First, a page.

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Sarita Vijayakumar Eng 111-131 11.28.2011 Ms. Kimberly Thompson Permission to Leave - Euthanasia in India Euthanasia literally means good death or easy death in Greek. It is also known as Mercy Killing. It means putting a person to painless death especially in case of incurable sufferings or when life becomes purposeless as a result of mental or physical handicap. Euthanasia is a controversial subject which has a lot of moral, ethical, and legal dilemmas. Euthanasia should be legalized b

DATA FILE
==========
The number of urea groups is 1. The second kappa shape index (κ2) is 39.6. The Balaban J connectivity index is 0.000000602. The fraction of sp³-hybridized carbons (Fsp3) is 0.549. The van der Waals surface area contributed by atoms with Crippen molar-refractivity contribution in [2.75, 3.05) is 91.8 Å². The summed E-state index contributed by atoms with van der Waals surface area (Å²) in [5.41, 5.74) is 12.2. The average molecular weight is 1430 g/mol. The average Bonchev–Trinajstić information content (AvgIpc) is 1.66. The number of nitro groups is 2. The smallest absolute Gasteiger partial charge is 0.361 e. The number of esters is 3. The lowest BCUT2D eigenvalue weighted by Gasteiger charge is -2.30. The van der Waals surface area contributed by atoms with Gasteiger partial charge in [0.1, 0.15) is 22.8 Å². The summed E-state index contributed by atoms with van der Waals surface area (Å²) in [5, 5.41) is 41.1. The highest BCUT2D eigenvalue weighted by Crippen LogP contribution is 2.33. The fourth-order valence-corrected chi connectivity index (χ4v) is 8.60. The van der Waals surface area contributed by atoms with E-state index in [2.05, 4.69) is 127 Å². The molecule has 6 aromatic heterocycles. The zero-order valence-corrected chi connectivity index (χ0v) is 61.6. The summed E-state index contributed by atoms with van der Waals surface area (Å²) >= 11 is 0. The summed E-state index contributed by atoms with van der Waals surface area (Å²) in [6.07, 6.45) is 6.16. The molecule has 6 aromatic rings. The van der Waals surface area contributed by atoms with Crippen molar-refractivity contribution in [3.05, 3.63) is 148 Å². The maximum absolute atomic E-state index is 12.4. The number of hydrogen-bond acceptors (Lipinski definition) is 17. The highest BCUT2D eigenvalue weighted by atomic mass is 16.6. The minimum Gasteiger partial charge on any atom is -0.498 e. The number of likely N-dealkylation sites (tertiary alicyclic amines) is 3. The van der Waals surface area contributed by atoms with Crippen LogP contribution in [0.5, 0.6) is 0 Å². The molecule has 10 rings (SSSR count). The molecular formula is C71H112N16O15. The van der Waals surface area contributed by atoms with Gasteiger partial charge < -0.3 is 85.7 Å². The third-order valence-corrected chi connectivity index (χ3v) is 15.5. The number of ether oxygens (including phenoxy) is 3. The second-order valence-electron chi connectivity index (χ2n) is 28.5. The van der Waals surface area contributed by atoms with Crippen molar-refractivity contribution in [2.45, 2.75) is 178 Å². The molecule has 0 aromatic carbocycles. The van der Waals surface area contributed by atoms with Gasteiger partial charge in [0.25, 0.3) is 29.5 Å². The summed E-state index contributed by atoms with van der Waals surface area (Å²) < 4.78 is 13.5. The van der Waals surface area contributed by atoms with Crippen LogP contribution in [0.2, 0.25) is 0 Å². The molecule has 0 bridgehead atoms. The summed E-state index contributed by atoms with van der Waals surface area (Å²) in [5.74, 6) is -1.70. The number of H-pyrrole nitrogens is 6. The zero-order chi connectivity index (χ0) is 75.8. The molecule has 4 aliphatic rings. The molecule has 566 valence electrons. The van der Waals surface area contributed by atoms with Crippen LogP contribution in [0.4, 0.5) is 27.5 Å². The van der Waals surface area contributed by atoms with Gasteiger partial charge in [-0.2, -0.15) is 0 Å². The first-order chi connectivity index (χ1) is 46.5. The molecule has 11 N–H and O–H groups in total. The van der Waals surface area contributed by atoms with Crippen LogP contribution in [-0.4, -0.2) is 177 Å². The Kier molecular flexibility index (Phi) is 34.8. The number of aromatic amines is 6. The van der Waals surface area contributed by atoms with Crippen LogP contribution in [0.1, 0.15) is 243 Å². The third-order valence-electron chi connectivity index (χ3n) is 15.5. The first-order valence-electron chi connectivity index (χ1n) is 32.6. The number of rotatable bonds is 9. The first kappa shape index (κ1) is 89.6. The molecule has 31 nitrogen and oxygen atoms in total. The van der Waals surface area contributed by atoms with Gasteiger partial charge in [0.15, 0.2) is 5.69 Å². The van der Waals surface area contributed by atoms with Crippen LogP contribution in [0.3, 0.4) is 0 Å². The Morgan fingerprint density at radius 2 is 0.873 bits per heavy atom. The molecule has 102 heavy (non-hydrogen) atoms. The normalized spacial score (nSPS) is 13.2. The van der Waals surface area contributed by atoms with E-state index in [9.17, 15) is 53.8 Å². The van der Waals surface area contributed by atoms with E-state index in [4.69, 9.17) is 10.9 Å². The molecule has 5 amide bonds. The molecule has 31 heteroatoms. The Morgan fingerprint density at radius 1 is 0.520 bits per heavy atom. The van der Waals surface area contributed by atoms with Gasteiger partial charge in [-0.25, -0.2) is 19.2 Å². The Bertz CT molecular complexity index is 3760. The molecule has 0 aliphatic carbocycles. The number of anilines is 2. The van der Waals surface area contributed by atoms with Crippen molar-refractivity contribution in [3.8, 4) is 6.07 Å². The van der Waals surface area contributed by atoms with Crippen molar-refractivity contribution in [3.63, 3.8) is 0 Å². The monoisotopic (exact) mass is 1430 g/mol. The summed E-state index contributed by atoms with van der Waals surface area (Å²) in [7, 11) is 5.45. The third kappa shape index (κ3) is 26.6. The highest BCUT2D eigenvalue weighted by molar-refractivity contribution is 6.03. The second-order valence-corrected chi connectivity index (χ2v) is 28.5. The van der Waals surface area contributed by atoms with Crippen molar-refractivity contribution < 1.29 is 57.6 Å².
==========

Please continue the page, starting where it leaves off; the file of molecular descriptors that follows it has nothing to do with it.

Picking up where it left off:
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  Sarita VijayakumarEng 111-13111.28.2011Ms. Kimberly Thompson Permission to Leave - Euthanasia in IndiaEuthanasia literally means good death or easy death in Greek. It isalso known as Mercy Killing. It means putting a person to painless deathespecially in case of incurable sufferings or when life becomes purposelessas a result of mental or physical handicap. Euthanasia is a controversialsubject which has a lot of moral, ethical, and legal dilemmas. Euthanasiashould be legalized because of reasons such as right to die, emotional andfinancial.Euthanasia can be classified as active and passive. Active euthanasiaentails the use of lethal substances or forces to kill a person e.g. a lethalinjection given to a person with terminal cancer who is in terrible agony.Physician Assisted Suicide is also a form of active euthanasia. Passiveeuthanasia entails withholding of medical treatment for continuance of life,e.g. withholding of medication without which the patient is likely to die, orremoving the heart lung machine, from a patient in coma. A furthercategorization of euthanasia is between voluntary euthanasia and nonvoluntary euthanasia. Voluntary euthanasia is where the consent is taken  from the patient, whereas non voluntary euthanasia is where the consent isunavailable e.g. when the patient is in coma, or is otherwise unable to giveconsent.Euthanasia is one of the most perplexing issues which the courts andlegislatures all over the world are facing today. The general legal position allover the world seems to be that while active euthanasia is illegal unlessthere is legislation permitting it, passive euthanasia is legal even withoutlegislation provided certain conditions and safeguards are maintained. InIndia active euthanasia is illegal and a crime under section 302 or at leastsection 304 IPC. Physician assisted suicide is a crime under section 306IPC(Law Commission of India). However, on March 07, 2011 the Indian Highcourt rules 'passive euthanasia' permitted under certain circumstances. Thecourt stated that, while there is no statutory provision to support activeeuthanasia, where an individual dies by lethal injection, passive euthanasiathrough a withdrawal of life support would be permissible with approval bythe high court after receiving requests from the government and close familymembers of the individual and getting the opinions of three respecteddoctors.India's supreme court rejected a plea to end the life of a woman whowas brian damaged 37 years ago. Aruna Shanbaug, 60, a former nurse,suffered brain injures during a sexual assault in 1973, leaving her in avegetative state ever since. She has been unable to talk, move or eat on her  own for 37 years and has been looked after by the medical staff at Mumbai'sKing Edward Memorial Hospital (Rao) Yet another example is the suffering of my grandmother. She was a very active and social person. She was diabeticand at the age of 82 had a stroke. It made her bed ridden and almost lifeless. This once energetic and happy person was miserable. She wouldn't want tosit up and converse with people. The only time she communicated withpeople was when she wanted them out of the room, she would makedisgruntled noises asking them to leave. A second stroke made her unable toeat, they had to put a tube down her nose to feed her. She din't want to liveanymore, she was so bitter and angry all the time. It broke my heart to see aperson normally full of life be dead while being alive. The first reason for it to be legalized is the patience choice or right todie. Even though life is sacred some believe that a decent death is moreimportant. When the patient has chronic unbearable pain, his or her lifebecomes not worth living and the patient hopes to end it to avoid suffering. Therefore, a patient with a terminal illness should have the opportunity andthe right to choose death. The most important factor determining death mustbe a judgment about the quality of life. The second reason is emotional well being. This constitutes theemotional well being of both the person in need of euthanasia and his or hersupport system.   The third reason is financial stability. The terminally ill person might notbe of stable financial background. He or she might not have the money toprolong treatment and would not want to burden his or her family withfinancial debts. They feel there is no point inSome members of India's medical and legal establishments believethat India isn't ready for euthanasia because of weak legal enforcement,religious and ethical issues. The 14th Dalai Lama, Tenzin Gyatso, spiritualleader and Head of State of the Tibetan government in exile, stated thefollowing in a 1985 letter to Asiaweek: In the event a person is definitelygoing to die and he is either in great pain or has virtually become avegetable, and prolonging his existence is only going to cause difficulties andsuffering for others, the termination of his life may be permitted according toMahayana Buddhist ethics. Prakash N. Desai in Medical Ethics, History of South and East Asia II says, Most Indian religions accept 'willed' or'hastened death', where they believe that it is permitted to chose themoment of death by starvation in order to avoid painfully long suffering. Inthe face of approaching or inevitable death or debilitating and painfully longsuffering, traditional ethics provides permission to leave voluntarily.One of the primary reasons people oppose this practice is because they think it isessentially playing God, but again the medical and legal people are alreadyplaying God.As clinical psychologist and researcher from The RehabilitationCentre in Ottawa, Canada, Keith G. Wilson points out, “People who areagainst legalization are motivated primarily by religious or secular moral